Every NIC (Network Interface Card) has a unique MAC address (Media Access Control). This applies to all types of network cards, including Ethernet cards and WiFi cards. The MAC Address is a six-byte number or 12-digit hexadecimal number that is used to uniquely identify a host on a network.
An example of a MAC address is 1F-2E-3D-4C-5B-6A and it falls into the Layer 2 networking protocol of the OSI model. In today’s networks, ARP, or Address Resolution Protocol converts a MAC address to a Layer 3 protocol address, such as an IP address. A MAC address can also be called a Physical Address.
All MAC addresses are hard-coded into a network card and can never be changed. However, you can change or spoof the MAC address in the operating system itself using a few simple tricks.
So why would you want to change your MAC address? Well there are many reasons for this, mostly related to bypassing some kind of MAC address filter set on a modem, router or firewall. Changing the MAC Address can help you bypass certain network restrictions by emulating an unrestricted MAC Address or by spoofing a MAC address that is already authorized.
For example, a WiFi network may allow only authorized computers to connect to the network and filters out computers based on the MAC address. If you can sniff out a legitimate MAC address, you can then spoof your MAC address and gain access to the WiFi network.
Another example is if you have an ISP that allows only a certain number of computers to connect to the Internet from your home. If you have more computers that need to connect, you can spoof the MAC address of an authorized computer and connect from a different computer.
Change OS X MAC Address
Changing the MAC address on OS X is definitely not as easy as it is on Windows. Firstly, you have to use Terminal (similar to command prompt in Windows) to actually change the MAC address.
Secondly, you need to manually figure out the technical name of the adapter before you can change the settings. I’ll explain everything below step by step, but it gets a bit complicated at times.
To start, let’s find out the current MAC address for your Mac. You can do this in one of two ways: via System Preferences or via Terminal. Open System Preferences, click on Networkand then click on the Advanced button. Make sure to select the appropriate interface first (WiFi, Ethernet, etc) in the listbox on the left.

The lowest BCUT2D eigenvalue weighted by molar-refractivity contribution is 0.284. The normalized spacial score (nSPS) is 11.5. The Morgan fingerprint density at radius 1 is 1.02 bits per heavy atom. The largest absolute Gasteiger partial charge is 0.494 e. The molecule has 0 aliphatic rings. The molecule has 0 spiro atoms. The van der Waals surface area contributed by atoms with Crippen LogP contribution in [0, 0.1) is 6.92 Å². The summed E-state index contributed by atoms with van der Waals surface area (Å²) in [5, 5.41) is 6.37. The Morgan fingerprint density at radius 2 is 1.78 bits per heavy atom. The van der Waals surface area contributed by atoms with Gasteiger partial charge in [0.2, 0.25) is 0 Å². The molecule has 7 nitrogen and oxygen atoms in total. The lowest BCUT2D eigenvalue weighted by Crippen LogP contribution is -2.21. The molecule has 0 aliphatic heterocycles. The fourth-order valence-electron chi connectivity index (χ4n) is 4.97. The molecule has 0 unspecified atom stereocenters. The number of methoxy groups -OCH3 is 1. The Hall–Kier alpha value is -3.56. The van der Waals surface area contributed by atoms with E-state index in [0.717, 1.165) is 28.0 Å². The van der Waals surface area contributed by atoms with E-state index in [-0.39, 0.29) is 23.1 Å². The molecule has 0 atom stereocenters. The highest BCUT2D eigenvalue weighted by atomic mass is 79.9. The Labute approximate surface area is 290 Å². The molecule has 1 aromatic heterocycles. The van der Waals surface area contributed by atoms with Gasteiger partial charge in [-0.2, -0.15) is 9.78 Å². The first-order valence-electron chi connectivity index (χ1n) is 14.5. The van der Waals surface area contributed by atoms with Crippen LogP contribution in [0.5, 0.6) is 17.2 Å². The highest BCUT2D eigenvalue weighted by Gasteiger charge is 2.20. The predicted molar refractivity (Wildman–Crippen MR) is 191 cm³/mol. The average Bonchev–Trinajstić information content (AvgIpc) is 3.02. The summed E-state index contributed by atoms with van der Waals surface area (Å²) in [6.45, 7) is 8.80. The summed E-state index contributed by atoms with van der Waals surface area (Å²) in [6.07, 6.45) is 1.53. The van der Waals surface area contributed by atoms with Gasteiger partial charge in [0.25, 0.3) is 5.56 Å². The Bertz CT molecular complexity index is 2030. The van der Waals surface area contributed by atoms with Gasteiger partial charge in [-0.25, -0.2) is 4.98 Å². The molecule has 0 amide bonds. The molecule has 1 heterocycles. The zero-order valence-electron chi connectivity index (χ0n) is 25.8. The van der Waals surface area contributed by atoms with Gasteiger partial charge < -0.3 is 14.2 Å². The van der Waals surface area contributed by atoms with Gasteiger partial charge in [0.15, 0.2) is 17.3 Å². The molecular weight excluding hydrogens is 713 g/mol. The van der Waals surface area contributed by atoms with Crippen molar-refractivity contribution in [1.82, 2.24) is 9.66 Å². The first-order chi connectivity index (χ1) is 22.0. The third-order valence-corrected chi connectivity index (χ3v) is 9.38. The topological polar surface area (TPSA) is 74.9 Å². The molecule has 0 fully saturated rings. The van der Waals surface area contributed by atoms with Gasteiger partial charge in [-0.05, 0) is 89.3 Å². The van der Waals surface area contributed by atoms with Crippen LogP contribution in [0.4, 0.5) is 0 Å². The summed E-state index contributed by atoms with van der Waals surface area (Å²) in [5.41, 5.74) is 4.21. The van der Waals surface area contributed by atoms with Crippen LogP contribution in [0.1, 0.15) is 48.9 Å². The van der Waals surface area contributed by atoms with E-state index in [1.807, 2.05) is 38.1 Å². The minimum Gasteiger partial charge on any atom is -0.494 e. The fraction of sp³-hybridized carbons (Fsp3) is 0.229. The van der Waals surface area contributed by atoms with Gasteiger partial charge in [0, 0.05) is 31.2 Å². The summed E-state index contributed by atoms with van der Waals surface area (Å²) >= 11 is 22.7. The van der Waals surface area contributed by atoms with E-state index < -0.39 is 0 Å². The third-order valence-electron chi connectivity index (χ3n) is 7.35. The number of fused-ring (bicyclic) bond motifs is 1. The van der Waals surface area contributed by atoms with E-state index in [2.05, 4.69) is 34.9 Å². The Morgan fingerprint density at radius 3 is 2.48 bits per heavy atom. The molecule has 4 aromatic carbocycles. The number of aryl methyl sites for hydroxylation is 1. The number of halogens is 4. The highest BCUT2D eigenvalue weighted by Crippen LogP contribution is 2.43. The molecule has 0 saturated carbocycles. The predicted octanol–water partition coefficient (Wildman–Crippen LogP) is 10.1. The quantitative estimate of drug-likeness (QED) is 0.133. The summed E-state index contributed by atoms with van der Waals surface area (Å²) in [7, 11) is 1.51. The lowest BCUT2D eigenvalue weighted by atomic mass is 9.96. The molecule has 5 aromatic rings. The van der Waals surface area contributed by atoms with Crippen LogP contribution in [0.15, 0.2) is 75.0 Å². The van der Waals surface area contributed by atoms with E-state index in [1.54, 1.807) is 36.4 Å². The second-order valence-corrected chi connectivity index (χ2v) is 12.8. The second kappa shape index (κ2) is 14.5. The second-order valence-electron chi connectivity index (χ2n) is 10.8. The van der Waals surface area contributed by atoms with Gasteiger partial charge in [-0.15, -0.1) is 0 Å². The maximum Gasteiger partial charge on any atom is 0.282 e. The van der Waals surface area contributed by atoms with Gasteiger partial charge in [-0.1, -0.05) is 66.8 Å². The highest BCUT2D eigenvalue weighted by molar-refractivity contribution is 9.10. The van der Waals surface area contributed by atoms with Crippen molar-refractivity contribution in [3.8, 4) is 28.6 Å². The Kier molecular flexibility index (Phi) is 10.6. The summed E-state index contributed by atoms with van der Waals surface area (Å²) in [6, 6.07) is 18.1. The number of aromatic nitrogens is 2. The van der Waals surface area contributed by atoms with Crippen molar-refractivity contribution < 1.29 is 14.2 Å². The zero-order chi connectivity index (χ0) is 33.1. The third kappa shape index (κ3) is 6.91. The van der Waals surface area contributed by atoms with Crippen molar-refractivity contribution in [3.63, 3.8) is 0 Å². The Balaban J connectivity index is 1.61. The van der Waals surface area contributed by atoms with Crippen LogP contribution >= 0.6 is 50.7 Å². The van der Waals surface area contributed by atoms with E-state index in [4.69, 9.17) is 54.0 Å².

Click on the Hardware tab and you will see the first line is MAC Address. I thought you could simply choose Manually from the Configure dropdown, but that doesn’t allow you to edit the MAC address.
In Terminal, you can get the MAC address by typing in the following command:
ifconfig en0 | grep ether
This will give you the MAC address for the en0 interface. Depending on how many interfaces you have on your computer, you might need to run this command several times adding 1 to the number each time. For example, I ran the following commands below until I reached an interface that didn’t exist.
Now you can simply compare the MAC addresses listed here with the one you saw via System Preferences. In my case, my WiFi MAC address of f8:1e:df:d8:9d:8a matches with en1, so that is the interface I have to use for the next commands.
Before we change the MAC address, you can use a useful command in Terminal to generate a random MAC address if you need one.
openssl rand -hex 6 | sed ‘s/\(..\)/\1:/g; s/.$//’
Now that you have a new MAC address, you can change the current one using the following command below. Replace XX with the actual MAC address you want to use.
sudo ifconfig en0 ether xx:xx:xx:xx:xx:xx
In order to do this, you need to be logged in as an Administrator or you have to enable the root account in OS X. By default, root is disabled and it’s better to leave it disabled if you can. Just login as an admin and you should be able to run the command just fine. It will ask you for your password, though, before changing the MAC address.
Also, the address won’t change if you are still connected to a WiFi network. You need to first disconnect from any networks and then run the command. Surprisingly, disconnecting from a wireless network in OS X is not intuitive at all. You have to press and hold the Option key and then click on the WiFi icon to see the disconnect option.
So here is a rundown of all the commands I ran in order to get the current MAC address, generate a random one, update the MAC address and then verify to make sure it had actually changed.
Please comment below if you have any query.